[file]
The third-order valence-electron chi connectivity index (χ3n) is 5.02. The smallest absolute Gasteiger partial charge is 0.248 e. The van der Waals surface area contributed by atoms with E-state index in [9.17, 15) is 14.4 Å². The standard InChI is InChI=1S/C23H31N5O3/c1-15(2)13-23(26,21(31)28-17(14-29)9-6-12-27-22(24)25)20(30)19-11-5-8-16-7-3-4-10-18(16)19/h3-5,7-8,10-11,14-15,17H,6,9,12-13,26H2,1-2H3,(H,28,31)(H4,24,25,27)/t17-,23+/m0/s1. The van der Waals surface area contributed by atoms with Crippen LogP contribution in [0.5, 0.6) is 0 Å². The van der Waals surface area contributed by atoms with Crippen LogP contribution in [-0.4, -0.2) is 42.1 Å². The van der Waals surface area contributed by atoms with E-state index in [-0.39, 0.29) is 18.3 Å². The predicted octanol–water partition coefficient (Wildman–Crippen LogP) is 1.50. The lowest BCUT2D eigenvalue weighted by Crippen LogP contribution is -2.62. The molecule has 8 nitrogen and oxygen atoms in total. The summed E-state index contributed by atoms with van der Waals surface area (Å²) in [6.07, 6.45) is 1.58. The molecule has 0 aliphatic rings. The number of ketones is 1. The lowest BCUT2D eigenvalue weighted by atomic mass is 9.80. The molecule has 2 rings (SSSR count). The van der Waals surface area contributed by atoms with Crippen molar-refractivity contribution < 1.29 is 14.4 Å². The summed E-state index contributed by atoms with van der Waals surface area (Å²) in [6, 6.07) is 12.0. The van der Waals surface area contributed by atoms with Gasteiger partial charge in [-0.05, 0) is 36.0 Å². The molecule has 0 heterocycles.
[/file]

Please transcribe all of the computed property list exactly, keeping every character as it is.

The third-order valence-electron chi connectivity index (χ3n) is 5.02. The smallest absolute Gasteiger partial charge is 0.248 e. The van der Waals surface area contributed by atoms with E-state index in [9.17, 15) is 14.4 Å². The standard InChI is InChI=1S/C23H31N5O3/c1-15(2)13-23(26,21(31)28-17(14-29)9-6-12-27-22(24)25)20(30)19-11-5-8-16-7-3-4-10-18(16)19/h3-5,7-8,10-11,14-15,17H,6,9,12-13,26H2,1-2H3,(H,28,31)(H4,24,25,27)/t17-,23+/m0/s1. The van der Waals surface area contributed by atoms with Crippen LogP contribution in [0.5, 0.6) is 0 Å². The van der Waals surface area contributed by atoms with Crippen LogP contribution in [-0.4, -0.2) is 42.1 Å². The van der Waals surface area contributed by atoms with E-state index in [-0.39, 0.29) is 18.3 Å². The predicted octanol–water partition coefficient (Wildman–Crippen LogP) is 1.50. The lowest BCUT2D eigenvalue weighted by Crippen LogP contribution is -2.62. The molecule has 8 nitrogen and oxygen atoms in total. The summed E-state index contributed by atoms with van der Waals surface area (Å²) in [6.07, 6.45) is 1.58. The molecule has 0 aliphatic rings. The number of ketones is 1. The lowest BCUT2D eigenvalue weighted by atomic mass is 9.80. The molecule has 2 rings (SSSR count). The van der Waals surface area contributed by atoms with Crippen molar-refractivity contribution < 1.29 is 14.4 Å². The summed E-state index contributed by atoms with van der Waals surface area (Å²) in [6, 6.07) is 12.0. The van der Waals surface area contributed by atoms with Gasteiger partial charge in [-0.05, 0) is 36.0 Å². The molecule has 0 heterocycles.